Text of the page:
A habit is a practice that is done as a way for the brain to save effort. It would not be fun to have to relearn or make a conscious decision on something as simple as tying shoes. For kids just learning how to tie their shoes, it takes some mental effort, but once it is a habit, they do not need to think, they do it automatically. The Power of Habit: Why We Do What We Do in Life and Business proves that habits are much more than mindless activities like tying shoes. This book by Charles Duhigg explains, through stories of people and businesses, 3 ideas: “The Habit Loop”, “The Golden Rule of Habit Change”, and “Keystone Habits”. The first one, “The Habit Loop”, is the basis of all habits.
“The Habit Loop” what forms a habit. It starts with a cue: the location, feeling, sound, place, thoughts, anything that triggers the habit. The actual habit is the routine, or the action taking place. It can even be an emotion, reacting to something in the same way each time it happens. Those lead to the reward, “… which helps your brain figure out if this particular loop is worth remembering for the future”(Duhigg, 19). The reward can be a literal object like food or a sense of completion. If this outcome is enticing enough, it is what the brain eventually craves to get when the cue is present. Now this may seem simple at first, but when trying to find the cues and rewards it gets complicated. This is because habits that we do not think about, have been there for a long time, and when it comes to changing them, we must look back to when they started.
The Power of Habit tells many stories and this fast food one relates directly to this. When it is late, driving home and there is a sense of tiredness and urgency. Instead of cooking a meal at home, stop at a Mcdonald’s for a quick and tasty(for some people) but unhealthy dinner for around 5 dollars. It would only be one time, but then, a year later you think of what you did last time you were tired and hungry on your way home, so you do it again. Then it goes to every couple of months, each month, each week, until it happens on a day-to-day basis, and the side effects kick in. The brain started putting together the loop of cue, routine, and reward after the first couple of times, and before realization, a new habit is formed. At that point there may not be sleepiness and the look for a way to skip the hassle of cooking dinner, but the brain may trigger the practice simply by just driving near the restaurant since it is on the way home. Once the side effects of unhealthy eating kick in, change is surely the thing to do.
“The Golden Rule of Habit Change” is obviously how to change the habits that were formed. Most people think to stop a habit they should just try to resist it all they can, but eventually they will give in, even if it is not a conscious decision. Sometimes you can never get rid of the things that trigger habits, especially the cues like emotions. So the real way the change habits is to keep the same cue and reward, but change the routine. “You can’t extinguish a bad habit, you can only change it”(Duhigg, 62). Since the brain really just craves the reward when the cue is present, it makes sense to change the thing that the brain does without effort. In order to change the routine, find the cue first, then the reward, by experimenting and taking notes on when the urge or action takes place. An example used in the book was by Coach Tony Dungy of the Tampa Bay Buccaneers NFL team. He became the head coach of the Buccaneers in 1996 with the mission to use this rule of habit change to lead his team to victory. He told his players to keep all the old cues to look for, but change what they do after the initial reaction. Like the stance of the opposing player and what the routine will be based on where he thinks the player will go. Powerful businesses are the ones that create a culture among their workers, focused on just one habit.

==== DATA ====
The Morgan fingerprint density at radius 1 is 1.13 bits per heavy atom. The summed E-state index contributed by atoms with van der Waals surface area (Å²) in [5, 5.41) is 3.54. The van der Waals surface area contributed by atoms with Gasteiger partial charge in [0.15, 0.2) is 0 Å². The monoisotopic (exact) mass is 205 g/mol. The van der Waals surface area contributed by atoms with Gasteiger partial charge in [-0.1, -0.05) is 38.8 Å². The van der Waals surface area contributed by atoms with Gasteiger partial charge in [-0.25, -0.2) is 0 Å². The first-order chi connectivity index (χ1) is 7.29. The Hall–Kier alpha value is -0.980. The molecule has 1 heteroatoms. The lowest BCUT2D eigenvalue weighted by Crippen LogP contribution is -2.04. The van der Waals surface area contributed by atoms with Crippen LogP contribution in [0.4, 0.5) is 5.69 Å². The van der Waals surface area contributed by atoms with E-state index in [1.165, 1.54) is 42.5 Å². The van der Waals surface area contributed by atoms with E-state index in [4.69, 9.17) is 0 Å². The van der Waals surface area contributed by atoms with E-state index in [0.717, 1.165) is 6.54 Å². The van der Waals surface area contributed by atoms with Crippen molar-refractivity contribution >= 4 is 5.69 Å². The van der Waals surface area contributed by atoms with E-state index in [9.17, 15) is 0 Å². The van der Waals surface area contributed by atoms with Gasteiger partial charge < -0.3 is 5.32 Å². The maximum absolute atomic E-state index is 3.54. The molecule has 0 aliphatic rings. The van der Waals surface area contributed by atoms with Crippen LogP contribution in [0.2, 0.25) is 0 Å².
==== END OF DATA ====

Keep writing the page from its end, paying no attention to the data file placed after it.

One custom that everything revolves around is called a “Keystone Habit.” This is one idea that is focused most on, and creates a culture and a structure for other habits to roll out.For an individual this could be something like making the bed every morning, it gives a sense of completion and relief to carry right from the morning, to late at night. In a group, alliances form between people because they all have one thing to focus on. The example from the book is the aluminum manufacturing company Alcoa, that makes everything from Hershey’s Kisses wrappers to vehicle wheels. The newly elected CEO Paul O’Neill came into the company with one goal: to have absolutely no work-induced injuries on property. He made safety into the keystone and habit, and from that, the workers began to create a good community, where they would share ideas for the company and get to work earlier. Most of all, they ultimately enjoyed working more because they did not have problems when a difficult decision arose, they just relied on the new safety precaution habits, and fought through the tough problem.
Habits control a majority of our everyday lives, without us even noticing it. This book has led me to being mindful of these routines, and it makes me think why do I do this? Also, I now know how to create a habit. One of the last sequences of The Power of Habit, Charles Duhigg explained how to actually implement what was learned in the book. The idea is implementation intention: to set goals for when a certain cue appears and write down when ‘this’ happens, I will do ‘this’. Once habits are understood they can really become a power to use in business, sports, and just everyday life.
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